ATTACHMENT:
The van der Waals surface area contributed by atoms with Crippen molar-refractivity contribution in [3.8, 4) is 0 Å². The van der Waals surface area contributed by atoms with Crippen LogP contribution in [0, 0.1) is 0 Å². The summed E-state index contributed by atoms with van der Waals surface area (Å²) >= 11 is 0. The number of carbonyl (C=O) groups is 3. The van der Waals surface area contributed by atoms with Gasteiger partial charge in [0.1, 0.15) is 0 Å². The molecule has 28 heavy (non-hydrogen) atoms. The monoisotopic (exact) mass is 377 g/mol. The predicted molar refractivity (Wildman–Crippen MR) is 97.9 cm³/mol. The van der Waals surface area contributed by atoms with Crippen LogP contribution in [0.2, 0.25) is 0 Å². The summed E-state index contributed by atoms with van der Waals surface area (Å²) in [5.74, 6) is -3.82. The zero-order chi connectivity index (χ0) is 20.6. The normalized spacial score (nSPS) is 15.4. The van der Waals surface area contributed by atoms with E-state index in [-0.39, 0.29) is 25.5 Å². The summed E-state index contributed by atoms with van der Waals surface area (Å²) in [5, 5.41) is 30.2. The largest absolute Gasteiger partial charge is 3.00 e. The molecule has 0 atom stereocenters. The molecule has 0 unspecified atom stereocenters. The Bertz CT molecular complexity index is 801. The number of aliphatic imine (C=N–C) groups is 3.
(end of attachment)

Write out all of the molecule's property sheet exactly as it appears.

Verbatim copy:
The van der Waals surface area contributed by atoms with Crippen molar-refractivity contribution in [3.8, 4) is 0 Å². The van der Waals surface area contributed by atoms with Crippen LogP contribution in [0, 0.1) is 0 Å². The summed E-state index contributed by atoms with van der Waals surface area (Å²) >= 11 is 0. The number of carbonyl (C=O) groups is 3. The van der Waals surface area contributed by atoms with Gasteiger partial charge in [0.1, 0.15) is 0 Å². The molecule has 28 heavy (non-hydrogen) atoms. The monoisotopic (exact) mass is 377 g/mol. The predicted molar refractivity (Wildman–Crippen MR) is 97.9 cm³/mol. The van der Waals surface area contributed by atoms with Crippen LogP contribution in [0.2, 0.25) is 0 Å². The summed E-state index contributed by atoms with van der Waals surface area (Å²) in [5.74, 6) is -3.82. The zero-order chi connectivity index (χ0) is 20.6. The normalized spacial score (nSPS) is 15.4. The van der Waals surface area contributed by atoms with E-state index in [-0.39, 0.29) is 25.5 Å². The summed E-state index contributed by atoms with van der Waals surface area (Å²) in [5, 5.41) is 30.2. The largest absolute Gasteiger partial charge is 3.00 e. The molecule has 0 atom stereocenters. The molecule has 0 unspecified atom stereocenters. The Bertz CT molecular complexity index is 801. The number of aliphatic imine (C=N–C) groups is 3.